I had to miss ‘On Body and Soul’ to see this one and I am so happy that I chose this as this is hands down the best film of the fest for me personally.
6 year old Frida (Laia Artigas), after losing her mother to AIDS, goes to live with her uncle Esteve. The film observes how Frida is adapting to her new surroundings while coping with the trauma of her mother’s death and how Esteve, his wife Marga and their 4 year old daughter Anna ((this kid stole my heart!)) are accepting her as a part of the family.
Carla Simon, in an exceptionally poignant and moving semi-autobiographical debut shows that children are extremely sensitive, smart, observant and they go through a whole gamut of complex human emotions even if they can’t find the right words to express what they feel. Jealousy, insecurity, grief, loneliness, feeling left out, unwanted, unloved or overlooked. Summer 1993 wins you over because Frida acts out all these emotions and many more, so effortlessly and naturally, with barely any help from the spoken word. It’s all in the eyes and the body language. It is literally a miracle to get the kind of performances that Carla managed to extract from Frida and Anna. In a post screening Q&A she explained how she spent weeks with the kids at the shoot location in Catalonia and rehearsed the scenes multiple times. (She had to act out the lines so both the kids could imitate her)
The climax, which is perhaps the most beautiful scene of the entire fest for me, broke my heart into a million pieces. The sheer brilliance of the writing and performances in that scene is bound to leave you with a huge lump in your throat. Moonee and Frida, both 6 year olds are going to stay with me for a long long time.
Trivia: It won the The Golden Gateway Award in International competition section at MAMI and the Best First Feature Award at the Berlin Film Festival.
Sweet Country [Australia]
“Where do you get your blackstock from?” asks Harry, an ill-tempered cruel war veteran who has recently shifted in the neighborhood of Fred (Sam Neil).
“We are all equal here. We are all equal in the eyes of the Lord.” responds the benevolent preacher Fred before lending his personal slave Sam Kelly and his wife to Harry to help him out.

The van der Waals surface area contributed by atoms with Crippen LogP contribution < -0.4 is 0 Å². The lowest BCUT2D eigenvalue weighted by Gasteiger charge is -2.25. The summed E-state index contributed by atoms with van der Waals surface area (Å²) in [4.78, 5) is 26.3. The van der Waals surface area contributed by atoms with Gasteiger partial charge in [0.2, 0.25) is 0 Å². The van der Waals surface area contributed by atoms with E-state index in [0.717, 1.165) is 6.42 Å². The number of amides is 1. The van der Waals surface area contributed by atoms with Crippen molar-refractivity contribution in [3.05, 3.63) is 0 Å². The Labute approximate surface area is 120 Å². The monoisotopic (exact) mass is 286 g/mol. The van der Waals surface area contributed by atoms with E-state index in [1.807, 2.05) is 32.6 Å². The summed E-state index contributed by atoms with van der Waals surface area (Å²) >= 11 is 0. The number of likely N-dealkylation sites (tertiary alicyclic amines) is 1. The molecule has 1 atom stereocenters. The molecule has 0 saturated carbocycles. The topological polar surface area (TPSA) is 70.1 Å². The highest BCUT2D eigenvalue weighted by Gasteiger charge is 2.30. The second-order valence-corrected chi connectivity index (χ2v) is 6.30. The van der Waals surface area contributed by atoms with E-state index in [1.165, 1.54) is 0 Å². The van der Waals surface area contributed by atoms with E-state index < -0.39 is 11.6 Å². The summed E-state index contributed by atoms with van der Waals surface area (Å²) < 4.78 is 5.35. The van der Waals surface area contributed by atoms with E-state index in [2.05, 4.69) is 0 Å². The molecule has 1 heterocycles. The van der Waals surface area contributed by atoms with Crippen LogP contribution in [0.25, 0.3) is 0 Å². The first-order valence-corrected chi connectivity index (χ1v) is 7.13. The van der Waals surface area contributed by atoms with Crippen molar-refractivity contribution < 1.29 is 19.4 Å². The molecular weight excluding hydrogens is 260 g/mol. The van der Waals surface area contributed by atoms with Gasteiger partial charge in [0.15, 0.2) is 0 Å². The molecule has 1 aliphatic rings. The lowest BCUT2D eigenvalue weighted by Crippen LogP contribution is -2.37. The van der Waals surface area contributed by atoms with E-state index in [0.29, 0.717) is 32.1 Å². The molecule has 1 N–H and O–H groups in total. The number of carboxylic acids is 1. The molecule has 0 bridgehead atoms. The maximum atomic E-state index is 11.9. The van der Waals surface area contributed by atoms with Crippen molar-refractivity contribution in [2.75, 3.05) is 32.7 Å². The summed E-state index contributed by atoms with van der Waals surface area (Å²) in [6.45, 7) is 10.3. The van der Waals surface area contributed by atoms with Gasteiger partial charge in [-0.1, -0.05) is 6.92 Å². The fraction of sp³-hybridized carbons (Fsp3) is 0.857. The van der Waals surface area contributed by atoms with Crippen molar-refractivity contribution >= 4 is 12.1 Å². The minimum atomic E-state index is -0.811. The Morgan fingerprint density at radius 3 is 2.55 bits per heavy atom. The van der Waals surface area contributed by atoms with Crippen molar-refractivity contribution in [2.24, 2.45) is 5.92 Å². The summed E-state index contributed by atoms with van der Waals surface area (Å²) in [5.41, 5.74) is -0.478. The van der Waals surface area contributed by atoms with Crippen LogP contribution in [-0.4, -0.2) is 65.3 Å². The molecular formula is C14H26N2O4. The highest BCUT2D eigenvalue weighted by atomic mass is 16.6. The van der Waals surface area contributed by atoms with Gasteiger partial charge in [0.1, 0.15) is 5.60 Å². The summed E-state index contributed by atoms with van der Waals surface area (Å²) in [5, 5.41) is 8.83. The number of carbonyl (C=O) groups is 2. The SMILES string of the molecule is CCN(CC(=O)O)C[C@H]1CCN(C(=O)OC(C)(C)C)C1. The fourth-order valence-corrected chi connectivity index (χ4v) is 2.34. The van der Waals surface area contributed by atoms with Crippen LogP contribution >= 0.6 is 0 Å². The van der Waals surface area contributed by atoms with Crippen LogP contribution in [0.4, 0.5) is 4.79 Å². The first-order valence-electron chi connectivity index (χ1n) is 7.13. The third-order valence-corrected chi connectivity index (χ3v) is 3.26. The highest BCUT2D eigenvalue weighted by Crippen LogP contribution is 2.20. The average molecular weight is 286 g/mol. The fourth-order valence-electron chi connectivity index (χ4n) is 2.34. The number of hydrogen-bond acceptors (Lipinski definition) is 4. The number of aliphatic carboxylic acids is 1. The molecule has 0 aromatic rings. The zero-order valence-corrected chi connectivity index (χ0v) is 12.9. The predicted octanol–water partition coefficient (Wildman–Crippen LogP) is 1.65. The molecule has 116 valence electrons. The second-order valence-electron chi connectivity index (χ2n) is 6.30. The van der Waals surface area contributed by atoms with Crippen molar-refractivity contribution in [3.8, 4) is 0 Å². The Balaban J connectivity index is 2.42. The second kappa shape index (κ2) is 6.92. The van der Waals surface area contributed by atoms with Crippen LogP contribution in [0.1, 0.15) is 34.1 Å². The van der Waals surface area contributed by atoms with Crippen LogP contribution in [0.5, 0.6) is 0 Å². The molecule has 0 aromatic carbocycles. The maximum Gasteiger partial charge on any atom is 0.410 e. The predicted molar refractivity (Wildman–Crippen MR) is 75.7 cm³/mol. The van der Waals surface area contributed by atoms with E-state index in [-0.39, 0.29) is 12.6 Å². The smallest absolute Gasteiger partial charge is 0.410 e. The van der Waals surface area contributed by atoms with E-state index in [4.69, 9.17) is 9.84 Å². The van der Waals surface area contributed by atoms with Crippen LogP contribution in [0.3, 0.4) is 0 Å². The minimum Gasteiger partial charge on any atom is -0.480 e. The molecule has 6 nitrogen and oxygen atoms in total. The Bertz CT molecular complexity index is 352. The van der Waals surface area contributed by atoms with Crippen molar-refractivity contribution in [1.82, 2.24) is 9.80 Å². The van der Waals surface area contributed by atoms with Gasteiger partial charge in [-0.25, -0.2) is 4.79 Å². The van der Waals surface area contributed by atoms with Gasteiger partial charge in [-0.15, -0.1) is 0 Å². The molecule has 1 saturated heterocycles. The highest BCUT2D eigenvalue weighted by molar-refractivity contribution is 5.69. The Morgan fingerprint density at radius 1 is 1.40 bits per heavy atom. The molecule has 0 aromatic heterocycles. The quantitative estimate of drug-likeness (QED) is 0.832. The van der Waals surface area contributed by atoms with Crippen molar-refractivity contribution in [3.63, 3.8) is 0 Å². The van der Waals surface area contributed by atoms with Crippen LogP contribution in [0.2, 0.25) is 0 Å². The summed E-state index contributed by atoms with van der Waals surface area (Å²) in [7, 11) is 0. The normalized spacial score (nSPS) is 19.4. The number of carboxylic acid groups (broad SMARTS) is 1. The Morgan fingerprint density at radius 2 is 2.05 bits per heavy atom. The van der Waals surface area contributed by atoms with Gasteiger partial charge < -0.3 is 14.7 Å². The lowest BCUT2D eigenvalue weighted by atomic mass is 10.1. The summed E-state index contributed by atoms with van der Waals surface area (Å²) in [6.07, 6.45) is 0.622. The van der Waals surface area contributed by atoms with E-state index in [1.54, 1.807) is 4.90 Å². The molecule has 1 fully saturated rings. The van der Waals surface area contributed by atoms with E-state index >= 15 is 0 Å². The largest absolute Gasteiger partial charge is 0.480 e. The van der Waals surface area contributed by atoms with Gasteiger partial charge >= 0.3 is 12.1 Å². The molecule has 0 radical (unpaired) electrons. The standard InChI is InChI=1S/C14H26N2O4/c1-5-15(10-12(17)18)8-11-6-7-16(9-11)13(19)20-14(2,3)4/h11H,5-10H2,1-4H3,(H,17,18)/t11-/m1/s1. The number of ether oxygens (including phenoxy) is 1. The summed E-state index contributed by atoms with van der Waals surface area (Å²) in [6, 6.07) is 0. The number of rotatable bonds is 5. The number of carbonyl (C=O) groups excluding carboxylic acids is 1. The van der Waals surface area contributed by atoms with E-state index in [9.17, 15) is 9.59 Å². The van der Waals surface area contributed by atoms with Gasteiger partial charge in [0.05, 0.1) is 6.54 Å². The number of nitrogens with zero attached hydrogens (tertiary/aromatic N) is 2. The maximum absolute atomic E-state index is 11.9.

Harry’s sadistic treatment of the native workers and his murderous temper culminates into Sam (Hamilton Morris, an Aboriginal non professional actor making a splendid debut) shooting him in self defense and fleeing with his pregnant wife. The chief Sergeant, along with 3 others including Fred, chase after him.
That’s the premise of this gorgeously shot (by Warwick Thornton, who also directed it) and idiosyncratically edited brutal western set in the Australian outback of 1920s. What made it an absolute winner is the fact that it never got self serious and at the same time never lost sight of the gravity of the subject matter it was dealing with. It was equal part hilarious and moving, and it made all the right points without becoming preachy for a second. Films like these are necessary & important for people like me who probably would never know about the indigenous history of another country in such detail if not for amazing films like these. A genuinely pleasant surprise, something Tarantino can learn a thing or two from.
PS: I LOVED the fact that this film had NO background score.
Trivia: It won the Special Jury Prize at the Venice Film Festival.
DAY 4.5 [PVR, Andheri]
The Departures [Japan]
“What are the three things you will leave behind when you die?”
A Buddhist priest, Ittetsu Nemoto, asks this to a group of suicidal people and take them through a ‘corporate training seminar’ type exercise (kinda like a ‘Death Workshop’) to help them understand why they shouldn’t rush to check-out so soon.
Nemoto, who works as a suicide prevention counselor in Japan, receives in-numerous messages, emails and calls throughout the day (“I fail at everything I try.” “I should just disappear.” “Nothing’s left here for me.”). He has devoted his life to save people from taking theirs. But this devotion is taking a toll on his own health and family.
Lana Wilson, in this minimal documentary, leaves the camera around Nemoto to just observe his life, the time he spends with his wife and daughter, his interactions with his ‘patients’, his trips to hospitals for his own ailments, and his disco visits where he dances on EDM (he used to be a punk musician before he decided to become a priest when he saw an ad that said — “Priests required. No prior experience needed”. He still drives a BMW bike.)
Throughout the film, I just couldn’t help but marvel at the patience and empathy Nemoto carried in his heart while grappling with his own impending mortality.
This slow-burning lyrical meditation on the meaning of life, death, and the will to endure everything in between was my last film of the fest. A perfect closure to a frenzied 4 days of sensory overload.
So long, MAMI!